St Mirren Football Club

St Mirren Football ClubIntroductionTwentieth Centu

A Football Report
St Mirren Football Club

St Mirren Football Club

St. Mirren Football Club is a Scottish Premier League football club based in Paisley, Renfrewshire. The current team, nicknamed The Buddies, or The Saints, play in black and white when at home. The club’s unusual name comes from Saint Mirin, the founder of the local Paisley Abbey and Patron Saint of Paisley, and consequently, the team is often nicknamed ‘The Saints’.

The club’s other nickname, ‘The Buddies’, is less explicable, particularly as St. Mirren, like many other Scottish clubs, nurture a healthy and fierce enmity against their contemporaries. Although all the Scottish Premiership clubs are scorned by St. Mirren fans, they reserve a specially long-running and deeply-felt detestation for the nearby senior club Greenock Morton.

In many ways, the club today has changed little since its original formation as the offshoot of a gentlemen’s sporting club in the nineteenth century. But although their manager has been a loyal stalwart of the club, and their home ground, St. Mirren Park, has long been a feature of the highest Scottish leagues, St. Mirren today is a very modern club that is looking towards its future in the national Premiership.


St. Mirren Football Club was formed in the 19th century as a gentlemen’s club whose members played a number of sports, including football. The gentlemen soon decided to focus their energies on the beautiful game and joined the football association in 1877.

The club’s initial years were quiet, but they reached the finals of the Scottish Cup in 1881, only to watch their ambitions slip out of sight in the second half of the match. However, two years later, the club managed to win their first real trophy when they took the Renfrewshire Cup at the end of the 1882-3 season.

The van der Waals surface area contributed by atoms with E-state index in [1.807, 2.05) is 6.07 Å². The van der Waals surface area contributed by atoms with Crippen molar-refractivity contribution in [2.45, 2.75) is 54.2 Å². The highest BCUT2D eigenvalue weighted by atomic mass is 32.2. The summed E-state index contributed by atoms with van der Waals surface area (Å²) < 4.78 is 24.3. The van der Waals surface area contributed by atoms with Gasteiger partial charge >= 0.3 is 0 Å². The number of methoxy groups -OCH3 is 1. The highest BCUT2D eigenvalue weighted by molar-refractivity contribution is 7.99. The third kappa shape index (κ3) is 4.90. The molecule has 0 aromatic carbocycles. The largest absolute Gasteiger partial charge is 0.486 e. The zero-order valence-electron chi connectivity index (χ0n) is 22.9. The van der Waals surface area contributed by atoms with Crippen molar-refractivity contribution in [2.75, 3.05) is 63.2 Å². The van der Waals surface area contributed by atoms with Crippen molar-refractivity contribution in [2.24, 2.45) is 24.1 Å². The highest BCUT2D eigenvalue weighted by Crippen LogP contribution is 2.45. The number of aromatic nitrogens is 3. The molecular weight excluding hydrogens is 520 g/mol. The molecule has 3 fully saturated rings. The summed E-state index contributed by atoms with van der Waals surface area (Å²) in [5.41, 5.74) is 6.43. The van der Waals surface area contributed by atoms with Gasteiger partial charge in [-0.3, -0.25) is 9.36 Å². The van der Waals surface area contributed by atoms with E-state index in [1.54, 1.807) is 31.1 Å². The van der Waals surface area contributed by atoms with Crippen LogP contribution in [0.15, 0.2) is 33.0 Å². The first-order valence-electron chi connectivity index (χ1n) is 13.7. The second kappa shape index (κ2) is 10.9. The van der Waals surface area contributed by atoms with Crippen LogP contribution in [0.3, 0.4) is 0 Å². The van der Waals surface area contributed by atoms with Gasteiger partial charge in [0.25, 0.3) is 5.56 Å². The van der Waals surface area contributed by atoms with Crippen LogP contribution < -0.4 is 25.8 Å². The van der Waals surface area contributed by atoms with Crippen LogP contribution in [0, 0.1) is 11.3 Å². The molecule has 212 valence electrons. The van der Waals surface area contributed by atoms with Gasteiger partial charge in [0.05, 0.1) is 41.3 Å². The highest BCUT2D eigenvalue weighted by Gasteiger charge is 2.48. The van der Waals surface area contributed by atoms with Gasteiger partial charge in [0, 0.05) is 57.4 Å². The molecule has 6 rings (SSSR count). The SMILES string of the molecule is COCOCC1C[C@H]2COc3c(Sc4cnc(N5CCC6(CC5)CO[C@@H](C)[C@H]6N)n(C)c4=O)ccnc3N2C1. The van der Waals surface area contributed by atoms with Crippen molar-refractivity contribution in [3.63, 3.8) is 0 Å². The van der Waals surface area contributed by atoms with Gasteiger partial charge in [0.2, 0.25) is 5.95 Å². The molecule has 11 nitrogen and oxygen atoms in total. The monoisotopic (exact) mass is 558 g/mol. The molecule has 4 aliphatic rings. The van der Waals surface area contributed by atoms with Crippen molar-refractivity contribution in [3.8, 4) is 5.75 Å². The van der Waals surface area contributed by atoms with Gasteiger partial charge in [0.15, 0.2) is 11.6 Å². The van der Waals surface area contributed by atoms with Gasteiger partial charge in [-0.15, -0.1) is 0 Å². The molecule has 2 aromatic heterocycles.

St. Mirren were founder members of the Scottish League in 1890, and they set another precedent that year when they were one of the clubs to pioneer lamp-lit matches, played in the hours of darkness. After playing in a number of grounds during the early years, St. Mirren have played their games at St. Mirren Park since 1894, though the stadium has always been known more commonly by its affectionate fans as Love Street.

Twentieth Century

St. Mirren as a club had a high profile and a significant role in the early days of the Scottish football league, but it would not be until the twentieth century that the Saints really began to lift some silverware. In 1908 they made it to the Scottish Cup finals for the second time, only to be frustrated at the last hurdle by a humiliating 5-1 defeat by Celtic.

They finally took the title in 1926, around thirty years after they had moved into St. Mirren Park. Two World Wars affected play during this first half of the twentieth century, but after World War Two the game was back with as much enthusiasm as before, and in 1949 a match against Glasgow Celtic topped the records for match attendance with a crowd of 47,438.

Some thirty years after first taking the Scottish Cup, the club would win the trophy again in 1959, after a period of quietude which had seen rapid turnover in the managerial team.

However, after this cup win there was to be no more notable success until the end of the 1970s, which marked a golden era for football at St. Mirren Park.

The Winning Years

St. Mirren came in at an impressive third place in the league in the 1979-80 season, at the time their equal-highest ever ranking in the old top flight of the Scottish football leagues.

They managed to better this, however, with a more surprising success, when they became the first and – to this day – the only Scottish team to win the Anglo-Scottish Cup, after defeating Bristol City in a protracted and stressful two-legged final.

After these successes, the Saints had begun to achieve greater international fame, and they entered their first European competition. The Saints did not bring anything home from the European Cup of 1980-81, but they managed to hold their own to notch up some victories and some draws against bigger French and Swedish sides in the early stages.

As the 1970s turned into the 1980s, the Saints followed through on their solid performances. In 1987 they took the Scottish Cup again. In contrast to the previous two wins, which had occurred during otherwise relatively barren periods in the club’s history, this time it was the crowning achievement of a rare period of prolific national and international successes. The St. Mirren squads through the 1980s included some of the best-loved players the club has ever seen.